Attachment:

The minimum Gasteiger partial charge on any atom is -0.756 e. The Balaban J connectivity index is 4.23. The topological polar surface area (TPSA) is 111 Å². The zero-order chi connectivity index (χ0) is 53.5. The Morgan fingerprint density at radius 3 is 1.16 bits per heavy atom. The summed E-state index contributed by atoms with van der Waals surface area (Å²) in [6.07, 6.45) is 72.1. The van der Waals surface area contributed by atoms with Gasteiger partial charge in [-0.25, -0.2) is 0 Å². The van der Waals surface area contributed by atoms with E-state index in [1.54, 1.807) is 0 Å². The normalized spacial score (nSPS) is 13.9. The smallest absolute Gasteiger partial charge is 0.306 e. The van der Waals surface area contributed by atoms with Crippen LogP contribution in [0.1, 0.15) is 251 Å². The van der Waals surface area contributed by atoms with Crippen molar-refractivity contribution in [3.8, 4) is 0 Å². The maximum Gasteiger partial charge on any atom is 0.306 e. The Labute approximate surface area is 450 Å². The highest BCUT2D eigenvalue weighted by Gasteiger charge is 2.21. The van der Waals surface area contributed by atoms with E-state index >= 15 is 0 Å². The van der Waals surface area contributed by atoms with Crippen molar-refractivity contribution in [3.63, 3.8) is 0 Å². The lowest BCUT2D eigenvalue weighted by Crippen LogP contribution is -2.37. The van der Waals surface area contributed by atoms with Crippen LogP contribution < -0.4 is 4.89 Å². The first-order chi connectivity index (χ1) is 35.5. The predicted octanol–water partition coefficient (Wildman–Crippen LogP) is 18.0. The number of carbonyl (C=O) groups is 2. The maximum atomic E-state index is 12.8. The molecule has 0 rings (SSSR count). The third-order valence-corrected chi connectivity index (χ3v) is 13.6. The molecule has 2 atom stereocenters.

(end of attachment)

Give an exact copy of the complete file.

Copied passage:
The minimum Gasteiger partial charge on any atom is -0.756 e. The Balaban J connectivity index is 4.23. The topological polar surface area (TPSA) is 111 Å². The zero-order chi connectivity index (χ0) is 53.5. The Morgan fingerprint density at radius 3 is 1.16 bits per heavy atom. The summed E-state index contributed by atoms with van der Waals surface area (Å²) in [6.07, 6.45) is 72.1. The van der Waals surface area contributed by atoms with Gasteiger partial charge in [-0.25, -0.2) is 0 Å². The van der Waals surface area contributed by atoms with E-state index in [1.54, 1.807) is 0 Å². The normalized spacial score (nSPS) is 13.9. The smallest absolute Gasteiger partial charge is 0.306 e. The van der Waals surface area contributed by atoms with Crippen LogP contribution in [0.1, 0.15) is 251 Å². The van der Waals surface area contributed by atoms with Crippen molar-refractivity contribution in [3.8, 4) is 0 Å². The maximum Gasteiger partial charge on any atom is 0.306 e. The Labute approximate surface area is 450 Å². The highest BCUT2D eigenvalue weighted by Gasteiger charge is 2.21. The van der Waals surface area contributed by atoms with E-state index >= 15 is 0 Å². The van der Waals surface area contributed by atoms with Crippen molar-refractivity contribution in [3.63, 3.8) is 0 Å². The lowest BCUT2D eigenvalue weighted by Crippen LogP contribution is -2.37. The van der Waals surface area contributed by atoms with Crippen LogP contribution < -0.4 is 4.89 Å². The first-order chi connectivity index (χ1) is 35.5. The predicted octanol–water partition coefficient (Wildman–Crippen LogP) is 18.0. The number of carbonyl (C=O) groups is 2. The maximum atomic E-state index is 12.8. The molecule has 0 rings (SSSR count). The third-order valence-corrected chi connectivity index (χ3v) is 13.6. The molecule has 2 atom stereocenters.